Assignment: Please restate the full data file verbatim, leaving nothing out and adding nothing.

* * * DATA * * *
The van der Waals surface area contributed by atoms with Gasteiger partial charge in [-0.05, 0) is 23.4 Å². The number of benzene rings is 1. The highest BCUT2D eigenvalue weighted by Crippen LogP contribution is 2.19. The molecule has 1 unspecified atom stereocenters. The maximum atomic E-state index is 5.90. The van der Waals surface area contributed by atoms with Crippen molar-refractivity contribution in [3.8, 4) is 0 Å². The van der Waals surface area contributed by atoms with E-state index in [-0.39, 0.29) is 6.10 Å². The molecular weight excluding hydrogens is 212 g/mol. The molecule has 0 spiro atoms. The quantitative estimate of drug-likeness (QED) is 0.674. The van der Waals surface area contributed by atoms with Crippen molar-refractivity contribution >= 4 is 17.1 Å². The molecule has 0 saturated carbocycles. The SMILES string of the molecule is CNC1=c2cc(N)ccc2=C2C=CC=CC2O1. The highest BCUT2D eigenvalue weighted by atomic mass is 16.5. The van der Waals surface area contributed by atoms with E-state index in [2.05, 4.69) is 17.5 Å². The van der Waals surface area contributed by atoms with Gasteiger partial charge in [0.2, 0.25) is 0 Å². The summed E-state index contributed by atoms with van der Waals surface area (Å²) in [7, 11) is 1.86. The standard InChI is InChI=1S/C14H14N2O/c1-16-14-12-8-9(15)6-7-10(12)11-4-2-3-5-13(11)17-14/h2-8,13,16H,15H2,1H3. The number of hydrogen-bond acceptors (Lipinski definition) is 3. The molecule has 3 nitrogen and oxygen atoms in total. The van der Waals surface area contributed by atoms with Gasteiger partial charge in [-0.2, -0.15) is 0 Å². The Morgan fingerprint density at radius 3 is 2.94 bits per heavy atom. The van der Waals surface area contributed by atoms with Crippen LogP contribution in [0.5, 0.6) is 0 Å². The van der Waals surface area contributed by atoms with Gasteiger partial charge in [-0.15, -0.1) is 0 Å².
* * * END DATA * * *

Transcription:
The van der Waals surface area contributed by atoms with Gasteiger partial charge in [-0.05, 0) is 23.4 Å². The number of benzene rings is 1. The highest BCUT2D eigenvalue weighted by Crippen LogP contribution is 2.19. The molecule has 1 unspecified atom stereocenters. The maximum atomic E-state index is 5.90. The van der Waals surface area contributed by atoms with Crippen molar-refractivity contribution in [3.8, 4) is 0 Å². The van der Waals surface area contributed by atoms with E-state index in [-0.39, 0.29) is 6.10 Å². The molecular weight excluding hydrogens is 212 g/mol. The molecule has 0 spiro atoms. The quantitative estimate of drug-likeness (QED) is 0.674. The van der Waals surface area contributed by atoms with Crippen molar-refractivity contribution >= 4 is 17.1 Å². The molecule has 0 saturated carbocycles. The SMILES string of the molecule is CNC1=c2cc(N)ccc2=C2C=CC=CC2O1. The highest BCUT2D eigenvalue weighted by atomic mass is 16.5. The van der Waals surface area contributed by atoms with E-state index in [2.05, 4.69) is 17.5 Å². The van der Waals surface area contributed by atoms with Gasteiger partial charge in [0.2, 0.25) is 0 Å². The summed E-state index contributed by atoms with van der Waals surface area (Å²) in [7, 11) is 1.86. The standard InChI is InChI=1S/C14H14N2O/c1-16-14-12-8-9(15)6-7-10(12)11-4-2-3-5-13(11)17-14/h2-8,13,16H,15H2,1H3. The number of hydrogen-bond acceptors (Lipinski definition) is 3. The molecule has 3 nitrogen and oxygen atoms in total. The van der Waals surface area contributed by atoms with Gasteiger partial charge in [-0.2, -0.15) is 0 Å². The Morgan fingerprint density at radius 3 is 2.94 bits per heavy atom. The van der Waals surface area contributed by atoms with Crippen LogP contribution in [0.5, 0.6) is 0 Å². The van der Waals surface area contributed by atoms with Gasteiger partial charge in [-0.15, -0.1) is 0 Å².